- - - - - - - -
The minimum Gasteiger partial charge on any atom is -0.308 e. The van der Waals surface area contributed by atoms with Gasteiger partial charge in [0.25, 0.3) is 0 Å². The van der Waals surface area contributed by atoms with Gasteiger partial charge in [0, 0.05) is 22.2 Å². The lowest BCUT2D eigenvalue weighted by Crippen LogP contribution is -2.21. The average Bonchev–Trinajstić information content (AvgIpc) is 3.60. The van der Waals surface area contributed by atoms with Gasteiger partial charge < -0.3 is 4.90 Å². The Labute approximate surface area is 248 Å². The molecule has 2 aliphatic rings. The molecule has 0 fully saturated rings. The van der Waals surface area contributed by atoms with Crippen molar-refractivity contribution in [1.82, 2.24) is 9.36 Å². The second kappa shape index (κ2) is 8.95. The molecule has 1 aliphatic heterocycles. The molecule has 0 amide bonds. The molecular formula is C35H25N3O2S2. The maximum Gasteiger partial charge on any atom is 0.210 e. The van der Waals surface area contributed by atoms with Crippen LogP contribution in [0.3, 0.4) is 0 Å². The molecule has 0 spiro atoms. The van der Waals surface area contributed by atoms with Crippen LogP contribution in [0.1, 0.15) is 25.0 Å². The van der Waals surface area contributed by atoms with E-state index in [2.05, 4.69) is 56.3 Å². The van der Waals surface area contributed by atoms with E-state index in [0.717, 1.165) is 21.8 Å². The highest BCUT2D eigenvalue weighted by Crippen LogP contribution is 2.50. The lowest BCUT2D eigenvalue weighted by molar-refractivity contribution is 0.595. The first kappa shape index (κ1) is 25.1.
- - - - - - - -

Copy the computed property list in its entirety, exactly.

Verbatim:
The minimum Gasteiger partial charge on any atom is -0.308 e. The van der Waals surface area contributed by atoms with Gasteiger partial charge in [0.25, 0.3) is 0 Å². The van der Waals surface area contributed by atoms with Gasteiger partial charge in [0, 0.05) is 22.2 Å². The lowest BCUT2D eigenvalue weighted by Crippen LogP contribution is -2.21. The average Bonchev–Trinajstić information content (AvgIpc) is 3.60. The van der Waals surface area contributed by atoms with Gasteiger partial charge < -0.3 is 4.90 Å². The Labute approximate surface area is 248 Å². The molecule has 2 aliphatic rings. The molecule has 0 fully saturated rings. The van der Waals surface area contributed by atoms with Crippen molar-refractivity contribution in [1.82, 2.24) is 9.36 Å². The second kappa shape index (κ2) is 8.95. The molecule has 1 aliphatic heterocycles. The molecule has 0 amide bonds. The molecular formula is C35H25N3O2S2. The maximum Gasteiger partial charge on any atom is 0.210 e. The van der Waals surface area contributed by atoms with Crippen LogP contribution in [0.3, 0.4) is 0 Å². The molecule has 0 spiro atoms. The van der Waals surface area contributed by atoms with Crippen LogP contribution in [0.1, 0.15) is 25.0 Å². The van der Waals surface area contributed by atoms with E-state index in [2.05, 4.69) is 56.3 Å². The van der Waals surface area contributed by atoms with E-state index in [0.717, 1.165) is 21.8 Å². The highest BCUT2D eigenvalue weighted by Crippen LogP contribution is 2.50. The lowest BCUT2D eigenvalue weighted by molar-refractivity contribution is 0.595. The first kappa shape index (κ1) is 25.1.